Now Japan must deliver

The International Olympic Committee has chosen Tokyo as the host of the 2020 Summer Olympics and Paralympics. It is hoped that Tokyo’s hosting of the once-in-four-year global games will help dispel the “locked in” feeling prevalent in Japanese society — which has been primarily attributed to difficult economic conditions — and help to enhance the level of sports in Japan. But government leaders must realize that their promise to end the leaks of radioactive water from Tokyo Electric Power Co.’s stricken Fukushima No. 1 nuclear power plant has now become an international pledge.

The government must mobilize all available resources to quickly solve the leak problem so that not only people in and around Fukushima Prefecture but also participants in the Olympic and Paralympic Games will not have to worry about radiation problems. It will be especially important for the government and Tokyo Electric Power Co. to tackle the problem in a transparent manner so that people both in Japan and abroad can have ready access to accurate information on the situation.

Madrid, Istanbul and Tokyo, the candidate cities to host the 2020 Summer Olympics and Paralympics, all had strong and weak points. Madrid, which sought to hold the games in a less extravagant way, is suffering from Spain’s serious economic problems. Istanbul, which could have become the first city in the Islamic world to host the games, had its image tarnished by clashes between government forces and demonstrators earlier this year. Tokyo, whose marketing campaign stressed, “You’re in safe hands with Tokyo,” had the festering radiation problem.

It appears that Prime Minister Shinzo Abe’s speech in Buenos Aires, the venue of the IOC’s convention — in which he stated that the situation at Fukushima No. 1 is under control and that the “effect” of contaminated water is fully contained within the 0.3 sq. meter harbor adjacent to the nuclear power plant — helped to convince the IOC to award the games to Tokyo.

But Tepco estimates that some 50 percent of the water inside the harbor flows into the outer ocean every day. It is suspected that 300 tons of contaminated water leaked into the ocean in August. Because groundwater is flowing into the basements of the damaged reactor buildings every day and becoming contaminated, 400 more tons of radioactive water are being added to the on-site storage tanks on a daily basis. But it is impossible to increase the number of tanks ad infinitum. The government and Tepco must solve the water leakage problem as quickly as possible.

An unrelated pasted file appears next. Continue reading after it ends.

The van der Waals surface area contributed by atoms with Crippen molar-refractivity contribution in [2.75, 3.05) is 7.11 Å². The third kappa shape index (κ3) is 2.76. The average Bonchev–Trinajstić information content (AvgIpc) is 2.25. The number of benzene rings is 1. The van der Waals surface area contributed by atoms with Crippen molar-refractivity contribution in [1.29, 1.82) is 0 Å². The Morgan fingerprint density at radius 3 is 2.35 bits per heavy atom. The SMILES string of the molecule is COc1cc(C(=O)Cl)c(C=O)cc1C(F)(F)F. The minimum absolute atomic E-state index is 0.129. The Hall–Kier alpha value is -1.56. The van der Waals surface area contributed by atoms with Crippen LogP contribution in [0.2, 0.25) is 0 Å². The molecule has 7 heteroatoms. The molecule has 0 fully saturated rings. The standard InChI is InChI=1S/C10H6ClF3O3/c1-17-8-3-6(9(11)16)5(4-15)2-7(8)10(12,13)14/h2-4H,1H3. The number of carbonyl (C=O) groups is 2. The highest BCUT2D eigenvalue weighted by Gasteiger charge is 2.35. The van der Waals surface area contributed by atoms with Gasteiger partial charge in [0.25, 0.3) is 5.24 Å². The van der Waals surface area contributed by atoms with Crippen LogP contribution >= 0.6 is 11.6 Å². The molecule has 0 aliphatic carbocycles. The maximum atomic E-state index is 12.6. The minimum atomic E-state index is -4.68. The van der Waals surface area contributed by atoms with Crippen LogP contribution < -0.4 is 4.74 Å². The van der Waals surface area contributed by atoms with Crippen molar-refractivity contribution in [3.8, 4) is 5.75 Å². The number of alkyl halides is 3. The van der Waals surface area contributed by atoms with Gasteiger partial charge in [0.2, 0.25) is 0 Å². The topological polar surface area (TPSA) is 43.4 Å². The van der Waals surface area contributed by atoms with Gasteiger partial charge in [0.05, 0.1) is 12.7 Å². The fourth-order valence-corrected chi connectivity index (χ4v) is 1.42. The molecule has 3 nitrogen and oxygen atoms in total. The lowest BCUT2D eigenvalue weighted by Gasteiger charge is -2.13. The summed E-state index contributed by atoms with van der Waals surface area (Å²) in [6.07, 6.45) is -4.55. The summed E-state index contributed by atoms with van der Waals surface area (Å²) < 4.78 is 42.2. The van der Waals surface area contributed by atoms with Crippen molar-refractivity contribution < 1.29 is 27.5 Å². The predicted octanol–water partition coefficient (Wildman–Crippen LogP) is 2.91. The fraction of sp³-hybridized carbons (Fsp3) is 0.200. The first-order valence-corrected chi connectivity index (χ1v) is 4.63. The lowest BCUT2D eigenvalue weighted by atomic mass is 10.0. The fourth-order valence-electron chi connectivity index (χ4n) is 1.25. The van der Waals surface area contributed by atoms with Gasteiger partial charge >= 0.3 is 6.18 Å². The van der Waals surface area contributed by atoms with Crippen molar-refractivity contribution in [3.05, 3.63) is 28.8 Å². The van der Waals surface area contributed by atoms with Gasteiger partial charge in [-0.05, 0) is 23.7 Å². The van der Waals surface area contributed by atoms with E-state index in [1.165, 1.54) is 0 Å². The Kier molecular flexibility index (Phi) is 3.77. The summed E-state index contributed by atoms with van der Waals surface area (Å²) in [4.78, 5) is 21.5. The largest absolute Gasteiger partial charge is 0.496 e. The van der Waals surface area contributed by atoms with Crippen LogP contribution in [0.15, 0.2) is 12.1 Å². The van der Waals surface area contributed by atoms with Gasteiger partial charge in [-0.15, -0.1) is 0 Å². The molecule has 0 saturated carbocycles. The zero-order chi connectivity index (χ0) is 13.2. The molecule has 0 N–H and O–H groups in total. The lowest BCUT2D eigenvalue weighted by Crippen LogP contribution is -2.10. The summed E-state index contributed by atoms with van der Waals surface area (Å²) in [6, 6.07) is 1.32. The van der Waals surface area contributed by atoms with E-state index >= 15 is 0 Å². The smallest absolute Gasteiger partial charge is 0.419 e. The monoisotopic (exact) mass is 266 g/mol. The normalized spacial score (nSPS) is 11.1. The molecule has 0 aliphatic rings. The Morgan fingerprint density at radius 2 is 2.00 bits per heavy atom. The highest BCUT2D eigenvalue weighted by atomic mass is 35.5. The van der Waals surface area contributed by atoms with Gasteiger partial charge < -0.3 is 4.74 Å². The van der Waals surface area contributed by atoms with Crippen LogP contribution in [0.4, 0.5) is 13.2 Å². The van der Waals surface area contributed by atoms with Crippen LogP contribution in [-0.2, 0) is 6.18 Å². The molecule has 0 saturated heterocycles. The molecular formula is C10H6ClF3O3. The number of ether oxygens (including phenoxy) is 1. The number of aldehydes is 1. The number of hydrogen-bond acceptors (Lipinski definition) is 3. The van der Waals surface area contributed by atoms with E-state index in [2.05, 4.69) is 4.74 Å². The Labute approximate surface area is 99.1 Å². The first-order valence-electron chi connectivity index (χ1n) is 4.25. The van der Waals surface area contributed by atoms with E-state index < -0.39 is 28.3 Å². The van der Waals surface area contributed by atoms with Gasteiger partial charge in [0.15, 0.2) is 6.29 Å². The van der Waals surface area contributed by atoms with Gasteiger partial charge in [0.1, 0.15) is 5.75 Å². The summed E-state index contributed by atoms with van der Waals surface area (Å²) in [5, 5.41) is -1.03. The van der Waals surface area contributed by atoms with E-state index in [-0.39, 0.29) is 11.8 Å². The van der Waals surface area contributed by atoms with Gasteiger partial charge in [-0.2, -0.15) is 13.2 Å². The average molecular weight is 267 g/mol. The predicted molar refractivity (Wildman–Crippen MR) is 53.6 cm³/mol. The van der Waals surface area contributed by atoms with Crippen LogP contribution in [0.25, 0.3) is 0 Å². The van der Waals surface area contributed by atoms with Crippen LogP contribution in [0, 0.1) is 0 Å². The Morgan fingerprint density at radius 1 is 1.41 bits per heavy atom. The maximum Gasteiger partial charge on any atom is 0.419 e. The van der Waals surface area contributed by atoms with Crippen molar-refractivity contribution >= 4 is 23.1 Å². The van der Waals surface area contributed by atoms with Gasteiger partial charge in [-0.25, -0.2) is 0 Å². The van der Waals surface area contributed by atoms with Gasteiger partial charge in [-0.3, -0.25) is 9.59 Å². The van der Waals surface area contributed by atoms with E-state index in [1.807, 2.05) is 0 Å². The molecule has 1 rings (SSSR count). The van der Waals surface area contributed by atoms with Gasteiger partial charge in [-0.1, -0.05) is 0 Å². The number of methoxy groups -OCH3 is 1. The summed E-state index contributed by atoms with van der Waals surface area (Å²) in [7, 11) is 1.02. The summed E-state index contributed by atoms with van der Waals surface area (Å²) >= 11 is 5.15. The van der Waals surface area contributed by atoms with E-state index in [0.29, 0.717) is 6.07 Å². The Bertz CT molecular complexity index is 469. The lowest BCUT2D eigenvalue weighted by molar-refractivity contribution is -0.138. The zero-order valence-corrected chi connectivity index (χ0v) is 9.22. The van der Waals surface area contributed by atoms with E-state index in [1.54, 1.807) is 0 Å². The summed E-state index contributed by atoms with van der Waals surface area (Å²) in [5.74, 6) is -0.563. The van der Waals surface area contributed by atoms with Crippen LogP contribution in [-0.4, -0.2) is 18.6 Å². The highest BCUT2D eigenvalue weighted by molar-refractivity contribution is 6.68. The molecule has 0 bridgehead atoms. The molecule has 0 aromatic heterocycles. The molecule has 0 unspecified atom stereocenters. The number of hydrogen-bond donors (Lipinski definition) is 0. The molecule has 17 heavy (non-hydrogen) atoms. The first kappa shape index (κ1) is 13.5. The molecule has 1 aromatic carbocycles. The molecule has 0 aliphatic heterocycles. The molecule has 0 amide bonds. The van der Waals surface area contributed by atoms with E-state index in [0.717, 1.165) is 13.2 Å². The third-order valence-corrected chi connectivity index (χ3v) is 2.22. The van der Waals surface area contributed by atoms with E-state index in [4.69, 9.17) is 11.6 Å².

Japan’s campaign to win the right to host the games had a very regrettable aspect to it. Princess Takamado gave a speech at the outset of Tokyo’s presentation in Buenos Aires, in which she thanked the international community for the help it extended to Japan in the aftermath of the 3/11 disasters. This smacks of the use of an Imperial Family member for a political purpose, and even the Imperial Household Agency expressed its discomfort. The Diet should question the government on this point and ask it to refrain from similar actions in the future.

Ms. Mami Sato, a Paralympian from Kesennuma, Miyagi Prefecture, gave a powerful speech stressing the power of sports to restore people’s confidence based on her experience in the 3/11 disasters. Japan needs to make serious efforts to nurture more athletes who embody the ideals stated by Ms. Sato.

  • John Grey

    The decision where the Olympics will happen is a PURELY financial and economical decision.

    “It appears that Prime Minister Shinzo Abe’s speech in Buenos Aires, the
    venue of the IOC’s convention — in which he stated that the situation at
    Fukushima No. 1 is under control and that the “effect” of contaminated
    water is fully contained within the 0.3 sq. meter harbor adjacent to the
    nuclear power plant — helped to convince the IOC to award the games to
    Tokyo.”

    A simple look at the last two and a half years has told everybody trust to put in statements like this one in reality…. so words like that obviously were noe the difference.

    Good for Japan

  • JTCommentor

    There has never been any danger to Tokyo from the radition, radiation levels in Tokyo are miniscule and completely normal (or below). They are lower than the levels the last time Tokyo held the olympics. So the situation in Fukushima really doesnt impact on “you are in safe hands in Tokyo”, although the media would like it to have.